pattern match, if we just wanted to do it really fast,
what's our lambda? Our lambda is just minus 1. Let me write that down. That's our lambda. What's our mu? Well mu is the coefficient
on the i, so mu is 1. mu is equal to 1. And now we're ready to write
down our general solution. So the general solution to this
differential equation is y is equal to e to the lambda
x-- well lambda is minus 2-- minus 2x times c1 cosine of mu
x-- but mu is just 1-- so c1 cosine of x, plus c2 sine
of mu x, when mu is 1, so sine of x. Fair enough. Now let's use our initial
conditions to find the particular solution, or
a particular solution. So, when x is 0, y
is equal to 1. So y is equal to
1 when x is 0. So 1 is equal to-- let's
substitute x is 0 here. So e to the minus 2 times
0, that's just 1. So this whole thing becomes 1,
so we could just ignore it. It's just 1 times this thing. So I'll write that down. e to the 0 is 1 times c1 times
cosine of 0, plus c2 times sine of 0. Now what's sine of 0? Sine of 0 is 0. So this whole term
is going to be 0. Cosine of 0 is 1. So there, we already
solved for c1. We get this, this is 1. So 1 times c1 times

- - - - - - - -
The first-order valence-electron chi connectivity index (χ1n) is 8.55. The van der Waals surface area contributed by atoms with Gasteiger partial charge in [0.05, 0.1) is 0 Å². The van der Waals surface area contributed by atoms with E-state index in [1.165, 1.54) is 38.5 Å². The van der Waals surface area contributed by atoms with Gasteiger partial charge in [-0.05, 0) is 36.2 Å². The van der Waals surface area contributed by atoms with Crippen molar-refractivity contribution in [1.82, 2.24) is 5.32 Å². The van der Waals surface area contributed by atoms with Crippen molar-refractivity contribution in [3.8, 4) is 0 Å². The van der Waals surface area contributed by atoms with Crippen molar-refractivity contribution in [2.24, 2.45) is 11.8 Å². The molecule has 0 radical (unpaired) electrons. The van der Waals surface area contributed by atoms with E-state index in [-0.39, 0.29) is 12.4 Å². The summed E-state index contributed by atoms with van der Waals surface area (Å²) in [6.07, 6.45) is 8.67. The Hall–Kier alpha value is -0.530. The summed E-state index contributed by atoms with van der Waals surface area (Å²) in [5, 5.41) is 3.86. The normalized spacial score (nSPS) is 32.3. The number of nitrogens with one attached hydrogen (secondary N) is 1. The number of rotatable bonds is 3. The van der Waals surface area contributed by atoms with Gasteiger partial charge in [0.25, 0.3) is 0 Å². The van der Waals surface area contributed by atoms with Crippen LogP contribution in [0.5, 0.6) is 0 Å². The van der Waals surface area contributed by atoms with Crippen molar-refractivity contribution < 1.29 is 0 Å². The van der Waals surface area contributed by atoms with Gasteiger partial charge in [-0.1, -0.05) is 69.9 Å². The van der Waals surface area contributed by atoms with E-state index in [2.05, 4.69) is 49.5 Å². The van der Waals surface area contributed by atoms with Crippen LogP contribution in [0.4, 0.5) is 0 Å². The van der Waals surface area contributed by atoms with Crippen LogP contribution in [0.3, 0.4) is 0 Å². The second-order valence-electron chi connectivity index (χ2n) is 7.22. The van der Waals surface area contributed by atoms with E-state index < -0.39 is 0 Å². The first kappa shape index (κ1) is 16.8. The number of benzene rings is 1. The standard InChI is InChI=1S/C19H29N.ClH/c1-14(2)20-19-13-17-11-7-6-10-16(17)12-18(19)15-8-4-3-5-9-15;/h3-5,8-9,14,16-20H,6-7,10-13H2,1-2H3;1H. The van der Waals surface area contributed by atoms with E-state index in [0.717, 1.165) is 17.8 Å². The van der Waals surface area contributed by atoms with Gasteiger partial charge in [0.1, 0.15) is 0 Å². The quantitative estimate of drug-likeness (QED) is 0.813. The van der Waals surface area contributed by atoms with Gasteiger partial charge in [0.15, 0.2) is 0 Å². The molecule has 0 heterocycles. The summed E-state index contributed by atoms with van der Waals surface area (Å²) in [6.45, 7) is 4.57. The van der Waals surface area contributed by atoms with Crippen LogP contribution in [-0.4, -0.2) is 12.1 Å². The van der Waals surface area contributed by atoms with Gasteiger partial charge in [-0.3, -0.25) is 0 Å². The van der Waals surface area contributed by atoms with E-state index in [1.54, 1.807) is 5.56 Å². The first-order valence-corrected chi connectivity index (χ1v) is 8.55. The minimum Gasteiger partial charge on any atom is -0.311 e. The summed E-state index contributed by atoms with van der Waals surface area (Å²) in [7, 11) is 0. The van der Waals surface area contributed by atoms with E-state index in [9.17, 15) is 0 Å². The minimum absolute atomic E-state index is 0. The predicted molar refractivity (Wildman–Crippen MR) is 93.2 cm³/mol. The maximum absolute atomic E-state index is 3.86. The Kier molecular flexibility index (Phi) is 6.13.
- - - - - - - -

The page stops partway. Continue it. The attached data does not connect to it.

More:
1 is equal to 1. So we get our first
coefficient. c1 is equal to 1. Now let's take the derivative
of our general solution. And we could even substitute
c1 in here, just so that we have to stop writing
c1 all the time. And we can solve for c2. So right now we know that our
general solution is y-- we could call this our
pseudo-general solution, because we already solved for
c1-- y is equal to e to the minus 2x times c1, but we know
that c1 is 1, so I'll write times cosine of x, plus
c2 times sine of x. Now let's take the derivative
of this, so that we can use the second initial condition. So y prime is equal to-- we're
going to have to do a little bit of product rule here. So what's the derivative of